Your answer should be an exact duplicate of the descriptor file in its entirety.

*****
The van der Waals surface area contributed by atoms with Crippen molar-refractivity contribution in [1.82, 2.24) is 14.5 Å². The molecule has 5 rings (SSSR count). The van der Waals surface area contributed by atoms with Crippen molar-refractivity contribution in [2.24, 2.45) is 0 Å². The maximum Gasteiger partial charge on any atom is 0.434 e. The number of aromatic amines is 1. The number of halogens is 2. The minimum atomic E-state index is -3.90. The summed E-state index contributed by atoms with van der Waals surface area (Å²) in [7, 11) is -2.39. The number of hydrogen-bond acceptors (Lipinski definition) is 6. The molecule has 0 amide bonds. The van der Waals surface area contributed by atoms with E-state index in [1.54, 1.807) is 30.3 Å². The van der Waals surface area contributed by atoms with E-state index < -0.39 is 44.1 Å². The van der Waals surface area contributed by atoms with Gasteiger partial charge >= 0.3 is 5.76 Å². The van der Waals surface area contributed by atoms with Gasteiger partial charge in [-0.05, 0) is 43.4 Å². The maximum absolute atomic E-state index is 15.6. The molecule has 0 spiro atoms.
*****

The van der Waals surface area contributed by atoms with Crippen molar-refractivity contribution in [1.82, 2.24) is 14.5 Å². The molecule has 5 rings (SSSR count). The van der Waals surface area contributed by atoms with Crippen molar-refractivity contribution in [2.24, 2.45) is 0 Å². The maximum Gasteiger partial charge on any atom is 0.434 e. The number of aromatic amines is 1. The number of halogens is 2. The minimum atomic E-state index is -3.90. The summed E-state index contributed by atoms with van der Waals surface area (Å²) in [7, 11) is -2.39. The number of hydrogen-bond acceptors (Lipinski definition) is 6. The molecule has 0 amide bonds. The van der Waals surface area contributed by atoms with E-state index in [1.54, 1.807) is 30.3 Å². The van der Waals surface area contributed by atoms with E-state index < -0.39 is 44.1 Å². The van der Waals surface area contributed by atoms with Gasteiger partial charge >= 0.3 is 5.76 Å². The van der Waals surface area contributed by atoms with Gasteiger partial charge in [-0.05, 0) is 43.4 Å². The maximum absolute atomic E-state index is 15.6. The molecule has 0 spiro atoms.